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Title:'The fertile brain and inventive power of man': anthropogenic factors in the cessation of springbok treks and the disruption of the Karoo ecosystem, 1865-1908
Author:Roche, ChrisISNI
Year:2008
Periodical:Africa: Journal of the International African Institute
Volume:78
Issue:2
Pages:157-188
Language:English
Geographic term:South Africa
Subjects:wild animals
ecosystems
environmental degradation
colonists
animal diseases
1850-1899
External links:https://doi.org/10.3366/E0001972008000120
http://muse.jhu.edu/journals/africa_the_journal_of_the_international_african_institute/v078/78.2.roche.pdf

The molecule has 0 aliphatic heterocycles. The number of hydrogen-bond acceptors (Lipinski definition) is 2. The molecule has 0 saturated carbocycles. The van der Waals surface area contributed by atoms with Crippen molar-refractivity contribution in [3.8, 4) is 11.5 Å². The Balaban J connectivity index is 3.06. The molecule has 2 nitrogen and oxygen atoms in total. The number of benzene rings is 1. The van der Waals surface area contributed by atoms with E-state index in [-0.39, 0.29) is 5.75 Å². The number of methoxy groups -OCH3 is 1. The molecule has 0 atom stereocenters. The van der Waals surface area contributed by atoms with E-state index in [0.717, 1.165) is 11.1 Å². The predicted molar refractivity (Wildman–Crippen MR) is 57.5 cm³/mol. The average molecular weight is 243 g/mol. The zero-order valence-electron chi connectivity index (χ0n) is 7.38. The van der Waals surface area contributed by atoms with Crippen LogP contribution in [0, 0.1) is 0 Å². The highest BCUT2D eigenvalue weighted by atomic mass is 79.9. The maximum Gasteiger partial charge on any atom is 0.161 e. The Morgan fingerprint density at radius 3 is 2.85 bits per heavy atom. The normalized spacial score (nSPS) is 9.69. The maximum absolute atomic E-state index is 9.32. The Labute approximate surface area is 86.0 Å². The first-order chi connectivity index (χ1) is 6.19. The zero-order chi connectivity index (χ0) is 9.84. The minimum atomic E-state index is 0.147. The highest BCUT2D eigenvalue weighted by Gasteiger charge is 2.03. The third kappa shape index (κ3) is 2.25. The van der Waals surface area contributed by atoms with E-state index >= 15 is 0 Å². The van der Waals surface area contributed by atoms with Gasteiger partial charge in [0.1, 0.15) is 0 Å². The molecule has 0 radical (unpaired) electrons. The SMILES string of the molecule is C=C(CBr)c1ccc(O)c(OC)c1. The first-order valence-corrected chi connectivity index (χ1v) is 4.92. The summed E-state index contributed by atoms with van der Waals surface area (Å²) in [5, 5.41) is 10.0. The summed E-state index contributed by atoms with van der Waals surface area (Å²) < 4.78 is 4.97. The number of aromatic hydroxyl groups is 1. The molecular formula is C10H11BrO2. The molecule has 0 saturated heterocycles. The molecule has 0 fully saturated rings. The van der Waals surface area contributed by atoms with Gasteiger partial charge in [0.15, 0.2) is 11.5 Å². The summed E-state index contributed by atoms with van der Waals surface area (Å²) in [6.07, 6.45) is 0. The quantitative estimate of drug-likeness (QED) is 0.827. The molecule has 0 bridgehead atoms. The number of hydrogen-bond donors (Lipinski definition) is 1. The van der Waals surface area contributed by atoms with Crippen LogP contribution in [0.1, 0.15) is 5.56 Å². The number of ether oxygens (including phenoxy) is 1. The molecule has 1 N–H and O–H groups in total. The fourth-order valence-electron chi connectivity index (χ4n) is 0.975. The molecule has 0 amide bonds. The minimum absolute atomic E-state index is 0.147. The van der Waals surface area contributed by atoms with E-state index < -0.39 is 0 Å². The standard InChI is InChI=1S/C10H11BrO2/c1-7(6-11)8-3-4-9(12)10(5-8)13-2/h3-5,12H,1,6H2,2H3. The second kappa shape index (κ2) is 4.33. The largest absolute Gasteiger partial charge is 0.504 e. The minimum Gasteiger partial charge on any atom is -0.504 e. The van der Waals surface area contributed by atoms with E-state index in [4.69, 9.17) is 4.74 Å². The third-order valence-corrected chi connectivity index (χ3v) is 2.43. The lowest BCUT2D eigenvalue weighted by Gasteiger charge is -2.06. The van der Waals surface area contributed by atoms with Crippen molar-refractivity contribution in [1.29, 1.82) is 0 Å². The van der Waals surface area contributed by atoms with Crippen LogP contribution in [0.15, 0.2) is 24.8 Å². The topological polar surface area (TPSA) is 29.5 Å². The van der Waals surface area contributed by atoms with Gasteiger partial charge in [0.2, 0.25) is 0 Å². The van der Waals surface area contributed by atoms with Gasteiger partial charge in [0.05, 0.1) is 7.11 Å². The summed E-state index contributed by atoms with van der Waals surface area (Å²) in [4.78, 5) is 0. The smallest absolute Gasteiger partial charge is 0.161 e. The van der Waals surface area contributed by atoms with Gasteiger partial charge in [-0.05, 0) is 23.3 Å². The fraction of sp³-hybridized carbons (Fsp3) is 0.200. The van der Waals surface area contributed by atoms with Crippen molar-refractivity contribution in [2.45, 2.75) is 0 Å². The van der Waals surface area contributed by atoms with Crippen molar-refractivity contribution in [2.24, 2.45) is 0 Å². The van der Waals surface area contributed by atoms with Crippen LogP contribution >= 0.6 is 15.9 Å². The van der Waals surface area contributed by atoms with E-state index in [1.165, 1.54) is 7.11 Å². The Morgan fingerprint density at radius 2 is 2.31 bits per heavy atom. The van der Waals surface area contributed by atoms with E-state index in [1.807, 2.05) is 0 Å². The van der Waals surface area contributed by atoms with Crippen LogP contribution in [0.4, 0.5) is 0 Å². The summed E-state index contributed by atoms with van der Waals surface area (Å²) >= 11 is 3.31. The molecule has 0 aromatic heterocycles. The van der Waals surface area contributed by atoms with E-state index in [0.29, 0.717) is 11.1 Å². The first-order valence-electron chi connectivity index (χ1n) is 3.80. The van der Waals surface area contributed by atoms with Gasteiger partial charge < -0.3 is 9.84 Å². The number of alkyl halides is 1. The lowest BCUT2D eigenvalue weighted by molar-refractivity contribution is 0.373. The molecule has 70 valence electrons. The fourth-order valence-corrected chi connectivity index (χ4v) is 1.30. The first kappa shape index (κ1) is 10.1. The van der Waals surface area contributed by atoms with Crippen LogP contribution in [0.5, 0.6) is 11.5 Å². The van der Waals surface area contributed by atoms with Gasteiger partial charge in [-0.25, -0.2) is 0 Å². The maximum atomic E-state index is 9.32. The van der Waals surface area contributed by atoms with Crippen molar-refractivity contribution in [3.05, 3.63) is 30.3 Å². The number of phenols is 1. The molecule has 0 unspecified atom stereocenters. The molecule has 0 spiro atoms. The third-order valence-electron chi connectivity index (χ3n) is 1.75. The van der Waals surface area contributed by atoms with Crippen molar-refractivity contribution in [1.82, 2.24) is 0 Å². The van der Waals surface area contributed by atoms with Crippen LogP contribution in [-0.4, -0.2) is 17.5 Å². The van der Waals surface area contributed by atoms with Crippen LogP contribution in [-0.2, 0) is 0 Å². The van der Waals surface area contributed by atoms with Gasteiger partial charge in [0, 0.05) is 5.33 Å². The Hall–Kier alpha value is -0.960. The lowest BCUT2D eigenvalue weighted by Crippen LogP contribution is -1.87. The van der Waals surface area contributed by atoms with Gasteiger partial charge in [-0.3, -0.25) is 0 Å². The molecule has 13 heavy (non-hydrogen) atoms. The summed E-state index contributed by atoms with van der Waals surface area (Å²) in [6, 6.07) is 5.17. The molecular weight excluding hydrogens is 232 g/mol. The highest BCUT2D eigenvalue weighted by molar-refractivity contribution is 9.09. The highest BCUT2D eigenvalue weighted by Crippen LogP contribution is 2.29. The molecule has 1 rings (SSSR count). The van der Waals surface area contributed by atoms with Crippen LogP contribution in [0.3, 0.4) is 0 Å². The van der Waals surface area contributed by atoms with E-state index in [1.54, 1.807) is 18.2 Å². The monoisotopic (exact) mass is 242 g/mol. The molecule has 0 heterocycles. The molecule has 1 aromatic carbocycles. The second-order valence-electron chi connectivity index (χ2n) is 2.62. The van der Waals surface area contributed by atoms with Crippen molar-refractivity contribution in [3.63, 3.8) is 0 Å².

Abstract:The demise of springbok treks, the irruptive migration patterns of the species in South Africa's Karoo region, has long been attributed to the rinderpest epizootic understood to have coincided in both time and space with the last of the great springbok treks. This is incorrect. Instead the cessation of springbok treks can be attributed to a variety of anthropogenic factors. This article first examines and then rejects the case for rinderpest, before introducing alternative causal factors such as the increase in livestock and human populations, the effects of fencing and the double impact of hunting and concomitant drought. These factors, it is argued, acted in concert to effectively remove the conditions necessary for springbok treks and thereby end the phenomenon. It is suggested that the local extinction of this phenomenon - a keystone species and process - is an important and heretofore unconsidered element in the decline of the Karoo ecosystem. Bibliogr., notes, ref., sum. in English and French. [Journal abstract]
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